Enrique Tarrio Was 'Prolific' Police Informant | Law&Crime

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Proud Boys Leader Enrique Tarrio Was ‘Prolific’ Undercover Informant for Law Enforcement: Report

Enrique Tarrio

Enrique Tarrio, chairman of the infamous far-right group the Proud Boys, served as an undercover informer for federal and local officials in the early 2010s, according to a new report from Reuters.

This is notable because several members of his group were arrested in the January 6 riot at the Capitol Building. Authorities are looking into how much they planned their actions ahead of that day, during which many documented Trump supporters raided the premises. Investigators have noted members had communication devices on them. One of those defendants was allegedly linked to a certain group of people who wanted to kill both House Speaker Nancy Pelosi and then-Vice President Mike Pence, the latter of whom President Donald Trump recently threw under the bus. The Proud Boys leader was not at the Capitol on the 6th, however. He was barred from D.C. because of a recent arrest which accuses him of possessing high-capacity ammunition magazines and burning the Black Lives Mater banner of an historical Black church.

Tarrio and two co-defendants pleaded guilty in a fraud case in 2014 over stolen diabetes test kits. Enrique told Reuters that his sentence was knocked down from 30 months to 16, but said that was because he and the co-defendants helped federal authorities sorted out what happened in the case. He denied working to investigate other people.

Reuters, however, cited a former federal prosecutor and the transcript of a 2014 court hearing. In that hearing, the prosecutor said Tarrio gave information which led to the prosecutions of 13 people — and to the investigation of a gambling ring.

Even Tarrio’s then-attorney, Jeffrey Feiler, said at the time that his client was undercover in investigation into the sale of anabolic steroids, prescription narcotics, and one matter in which Tarrio “at his own risk” negotiated a $11,000 payment to bring his family members to the United States from another country. Feiler used the word “prolific” to describe his client’s behavior.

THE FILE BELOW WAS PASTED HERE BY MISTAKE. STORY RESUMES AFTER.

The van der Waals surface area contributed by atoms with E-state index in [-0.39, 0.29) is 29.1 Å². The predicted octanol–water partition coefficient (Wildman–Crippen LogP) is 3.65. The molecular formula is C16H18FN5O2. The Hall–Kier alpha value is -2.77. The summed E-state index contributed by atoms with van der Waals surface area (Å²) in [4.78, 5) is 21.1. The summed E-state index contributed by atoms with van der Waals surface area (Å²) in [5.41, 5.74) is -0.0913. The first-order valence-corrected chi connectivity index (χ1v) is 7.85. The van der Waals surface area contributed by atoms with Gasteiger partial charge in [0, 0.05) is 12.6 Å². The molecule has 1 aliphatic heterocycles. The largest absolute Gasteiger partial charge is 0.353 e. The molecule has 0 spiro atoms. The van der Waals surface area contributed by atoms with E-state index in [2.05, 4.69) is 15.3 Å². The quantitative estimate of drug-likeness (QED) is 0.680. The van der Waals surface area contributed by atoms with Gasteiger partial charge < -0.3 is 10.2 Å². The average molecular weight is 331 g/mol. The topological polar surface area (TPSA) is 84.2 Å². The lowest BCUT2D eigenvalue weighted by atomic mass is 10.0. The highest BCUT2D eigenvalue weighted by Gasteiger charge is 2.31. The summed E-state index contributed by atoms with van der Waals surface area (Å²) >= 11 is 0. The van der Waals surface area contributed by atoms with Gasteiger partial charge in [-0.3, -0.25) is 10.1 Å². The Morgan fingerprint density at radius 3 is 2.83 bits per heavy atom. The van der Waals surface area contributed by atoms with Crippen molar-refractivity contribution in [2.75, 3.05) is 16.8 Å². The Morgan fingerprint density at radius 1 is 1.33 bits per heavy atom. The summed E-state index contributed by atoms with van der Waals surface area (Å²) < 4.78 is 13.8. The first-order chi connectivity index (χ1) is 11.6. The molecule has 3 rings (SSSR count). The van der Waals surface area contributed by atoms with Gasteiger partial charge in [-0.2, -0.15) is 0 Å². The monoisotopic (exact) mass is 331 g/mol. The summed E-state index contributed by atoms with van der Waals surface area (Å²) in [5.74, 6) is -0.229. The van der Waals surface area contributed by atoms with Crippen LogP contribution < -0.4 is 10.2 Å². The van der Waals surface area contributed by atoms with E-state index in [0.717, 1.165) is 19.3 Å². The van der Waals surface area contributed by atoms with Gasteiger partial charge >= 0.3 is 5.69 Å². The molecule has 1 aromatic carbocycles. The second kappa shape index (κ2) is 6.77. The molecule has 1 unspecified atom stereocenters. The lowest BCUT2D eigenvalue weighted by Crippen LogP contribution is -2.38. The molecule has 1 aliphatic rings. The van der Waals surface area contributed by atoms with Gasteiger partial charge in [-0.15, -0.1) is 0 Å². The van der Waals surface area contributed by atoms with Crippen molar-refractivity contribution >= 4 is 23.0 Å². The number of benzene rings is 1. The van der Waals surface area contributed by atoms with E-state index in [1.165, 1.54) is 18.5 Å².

When asked recently about the matter, Feiler said he did not remember the specifics of the case, but he did say the information he discussed when the case was ongoing came from “law enforcement and the prosecutor.”

That now-former prosecutor, Vanessa Singh Johannes, told Reuters that Tarrio did help with prosecutions against “those running other, separate criminal enterprises, ranging from running marijuana grow houses in Miami to operating pharmaceutical fraud schemes.”

The denial from the Proud Boys leader flies in the face of these statements from the prosecutor, his former attorney, and the transcript, which cited an FBI agent’s reference to Tarrio as “a key component” of federal drug investigations.

“I don’t know any of this,” Tarrio said with regard to the transcript. “I don’t recall any of this.”

It remains to be seen if the Reuters report will result in any concrete ramifications, including to his status with the Proud Boys (a self-stylized “Western Chauvinist” group that brawls with perceived enemies from the left wing). The outlet noted there’s no evidence Tarrio cooperated with authorities recently. Tarrio became the national chairman of the Proud Boys in 2018.

Authorities continue to examine the full scope of the Jan. 6 siege at the U.S. Capitol Complex. Five people died amid the chaos: four Trump supporters and one Capitol police officer. Another Capitol police officer died by suicide mere days after the incident, as did an insurrection defendant. The suicide of another Capitol officer was recently reported.

[Image via Elijah Nouvelage/Getty Images]

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